So, just how do you say 'the mutt's nuts' in French?
Vital linguistic question interrupts LOHAN spaceplane mission
Our Low Orbit Helium Assisted Navigator (LOHAN) mission is on temporary hold today while we attempt to answer a question of vital linguistic import: just how do you say "the mutt's nuts" in French?
Last week we unveiled the magnificent finished livery of our Vulture 2 spaceplane...
....and declared it "les noix du mutt". This turned out to be a somewhat reckless assertion - not because the job doesn't measure up in the canine testicular department - but because we may have got a tad confused over French 'nads.
One anonymous commentard quickly weighed in with:
Isn't "les noix du chien" the hazelnuts of the dog? I think you mean "les couilles du chien" in literal translation.
Uffish then corrected the correction:
Nuts = testicules boules, burnes, coucougnettes, couilles, roubignoles, valseuses, yecous, yocs,balloches, claouis, glaouis.
BUT noix = walnut. A hazlenut is "une noisette".
I am ashamed of myself, I truly am, but details, details, ah the lovely details.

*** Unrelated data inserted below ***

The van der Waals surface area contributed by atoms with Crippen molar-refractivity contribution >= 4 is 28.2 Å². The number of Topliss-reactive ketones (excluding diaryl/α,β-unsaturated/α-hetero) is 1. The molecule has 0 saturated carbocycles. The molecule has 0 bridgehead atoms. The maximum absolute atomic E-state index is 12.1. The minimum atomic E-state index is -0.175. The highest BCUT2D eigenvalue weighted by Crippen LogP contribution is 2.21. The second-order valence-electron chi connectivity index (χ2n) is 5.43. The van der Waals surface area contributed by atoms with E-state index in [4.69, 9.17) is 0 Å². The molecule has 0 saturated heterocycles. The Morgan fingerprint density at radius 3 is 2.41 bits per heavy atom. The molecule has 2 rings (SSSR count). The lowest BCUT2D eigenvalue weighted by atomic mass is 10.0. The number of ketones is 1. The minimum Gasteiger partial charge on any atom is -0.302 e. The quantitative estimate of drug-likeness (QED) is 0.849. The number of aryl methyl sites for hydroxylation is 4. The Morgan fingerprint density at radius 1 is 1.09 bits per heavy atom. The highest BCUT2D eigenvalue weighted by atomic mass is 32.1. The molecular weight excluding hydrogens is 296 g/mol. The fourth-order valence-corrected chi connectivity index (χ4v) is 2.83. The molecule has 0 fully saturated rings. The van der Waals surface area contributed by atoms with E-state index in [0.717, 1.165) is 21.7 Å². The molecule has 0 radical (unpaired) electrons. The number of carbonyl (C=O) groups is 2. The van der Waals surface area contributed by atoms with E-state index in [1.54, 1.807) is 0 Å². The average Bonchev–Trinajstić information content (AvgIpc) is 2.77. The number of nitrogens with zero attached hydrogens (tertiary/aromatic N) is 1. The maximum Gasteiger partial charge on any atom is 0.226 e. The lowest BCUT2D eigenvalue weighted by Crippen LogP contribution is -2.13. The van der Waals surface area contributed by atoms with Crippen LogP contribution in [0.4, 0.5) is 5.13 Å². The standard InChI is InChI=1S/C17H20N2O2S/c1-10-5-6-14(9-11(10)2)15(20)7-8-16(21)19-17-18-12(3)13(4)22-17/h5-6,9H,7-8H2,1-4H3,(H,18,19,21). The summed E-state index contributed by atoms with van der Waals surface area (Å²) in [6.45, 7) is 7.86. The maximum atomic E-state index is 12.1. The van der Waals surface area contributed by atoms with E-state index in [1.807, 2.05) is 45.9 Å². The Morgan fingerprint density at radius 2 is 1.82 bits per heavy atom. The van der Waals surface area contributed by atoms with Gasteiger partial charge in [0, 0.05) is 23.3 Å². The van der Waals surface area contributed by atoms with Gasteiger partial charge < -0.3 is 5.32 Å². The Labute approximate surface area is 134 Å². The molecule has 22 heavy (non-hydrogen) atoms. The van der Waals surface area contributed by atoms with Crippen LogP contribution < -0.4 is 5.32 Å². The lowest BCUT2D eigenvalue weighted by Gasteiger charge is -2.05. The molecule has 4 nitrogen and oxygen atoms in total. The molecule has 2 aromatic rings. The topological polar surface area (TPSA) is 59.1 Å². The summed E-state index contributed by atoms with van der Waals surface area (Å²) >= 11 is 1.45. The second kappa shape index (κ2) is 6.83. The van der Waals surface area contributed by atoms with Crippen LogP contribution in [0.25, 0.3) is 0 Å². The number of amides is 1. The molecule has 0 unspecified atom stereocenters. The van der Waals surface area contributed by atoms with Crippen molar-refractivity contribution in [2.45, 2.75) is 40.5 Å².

Well, let's face it, none of us is going to get much sleep until the matter is resolved once and for all. In my defence, I'd like to say that my translation was based on my Spanish experience, where nueces serves both for "walnuts" and as a euphemism for cojones. Hazlenuts, for the record, are avellanas, apparently from the Latin nux abellana.
Which leads me to ponder how the Romans would have expressed "the mutt's nuts", or indeed how we might say "these pliers are the mutt's nuts" in Arapaho.
It's a fascinating subject, and while we're at it, perhaps members of our international readership might like to provide translations in their local lingo, the better to compile the definitive mutt's nuts dictionary? ®
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